After several weeks of waiting following the close of the 2016 Olympic Games, the Paralympics has finally kicked off this evening with an incredible opening ceremony.
As I write this the countries are slowly filing in one by one (currently on Honduras) and bringing with them the jigsaw pieces that will soon form one gigantic puzzle decorated with the face of every Paralympian at this year’s Games.
It’s only been a few hours since the festivities started here on UK TV but I’m already feeling the amazing sense of pride that stuck with me throughout the Olympics last month.
If anything the feeling is even stronger.
Everyone walking through that stadium has their own story of the hardships they’ve had to face, and ultimately overcome, to become the Paralympians they are today. They’ve all faced inequality in one way or another throughout they’re life, and will still continue to do so as the world slowly adjusts to accept everyone that doesn’t fit the privileged view of the masses.
That hasn’t stopped them though.
Just as our amazing sports men and women that competed in last month’s Olympics are an inspiration to us all, so too are these Paralympians. Each and every last one of them.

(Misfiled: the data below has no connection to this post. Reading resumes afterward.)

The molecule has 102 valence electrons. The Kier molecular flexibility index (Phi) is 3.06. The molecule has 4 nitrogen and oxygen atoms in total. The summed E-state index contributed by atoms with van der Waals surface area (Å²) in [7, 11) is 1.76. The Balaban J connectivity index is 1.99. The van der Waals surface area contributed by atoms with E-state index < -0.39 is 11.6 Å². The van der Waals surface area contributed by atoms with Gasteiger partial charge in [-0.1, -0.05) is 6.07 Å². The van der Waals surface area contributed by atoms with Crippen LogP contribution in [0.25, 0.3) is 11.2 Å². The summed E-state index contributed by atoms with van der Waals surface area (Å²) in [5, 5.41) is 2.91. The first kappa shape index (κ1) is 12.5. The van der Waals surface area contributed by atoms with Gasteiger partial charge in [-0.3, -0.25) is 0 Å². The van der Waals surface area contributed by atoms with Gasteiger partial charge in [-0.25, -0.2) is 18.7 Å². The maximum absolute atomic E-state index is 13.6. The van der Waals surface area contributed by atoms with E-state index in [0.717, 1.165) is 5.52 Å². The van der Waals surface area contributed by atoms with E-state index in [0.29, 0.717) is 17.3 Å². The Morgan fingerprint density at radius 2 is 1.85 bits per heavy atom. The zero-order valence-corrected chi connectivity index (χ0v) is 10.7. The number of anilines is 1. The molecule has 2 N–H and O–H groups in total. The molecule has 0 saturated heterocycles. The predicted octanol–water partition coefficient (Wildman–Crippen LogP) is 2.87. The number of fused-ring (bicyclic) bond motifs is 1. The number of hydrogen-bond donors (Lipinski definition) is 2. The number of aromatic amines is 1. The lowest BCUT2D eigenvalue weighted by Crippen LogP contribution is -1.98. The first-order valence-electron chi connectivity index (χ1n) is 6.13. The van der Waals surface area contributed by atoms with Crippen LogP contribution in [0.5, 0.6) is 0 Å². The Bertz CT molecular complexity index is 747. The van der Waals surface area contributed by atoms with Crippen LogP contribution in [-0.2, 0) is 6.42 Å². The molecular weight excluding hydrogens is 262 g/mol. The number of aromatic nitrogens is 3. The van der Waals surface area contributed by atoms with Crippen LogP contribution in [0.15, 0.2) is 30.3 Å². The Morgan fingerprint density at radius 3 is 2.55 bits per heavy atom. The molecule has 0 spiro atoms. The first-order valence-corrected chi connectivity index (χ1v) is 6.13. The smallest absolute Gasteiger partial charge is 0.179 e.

No matter who they are, or where they’ve come from, it’s amazing to see each one of them defying the odds to do their country proud.
If the Olympics didn’t already make you feel like the world wasn’t such a bad place after all then the Paralympics definitely will.
Channel 4 commentator Krishnan Guru-Murthy has just called these athletes some of the most inspiring people in the world, and a truer word has never been spoken. There will be a whole new generation of children sat watching this year’s Paralympics who will find themselves with a whole host of new role models for them to look up to.
Kids with visual impairment. Kids in wheelchairs. Kids diagnosed with cerebal palsy, or spina bifida, or some other terrible condition that no-one deserves to suffer from.
Every one of them can watch this year’s Paralympics and know that nothing can stop them from achieving their dream. That they are just as important as everyone else.
Even kids that don’t suffer from any kind of disability can still watch with the innocent eyes of youth and see the world how it should be.
The Paralympics boasts equality like no other sporting event in the world, and I only wish that more people got excited about the competition the way they do the Olympics. Lord knows we need more of the positivity that these Games promote in the world today.
But at least we’re getting there, even if the progress is slow.
And I think that’s where I’ll end it.
With another twos hours still to come in this opening ceremony I look forward to seeing what else Rio has up their sleeves.
You can be sure that this won’t be the last you hear from me about the 2016 Paralympics, but for now I’ll say good luck.
Good luck to every athlete doing their country proud. What you’ve achieved already in simply making it to Rio is comparable to nothing else.
Whether you come home with a medal or not, you’ll be leaving the Paralympic Games a winner.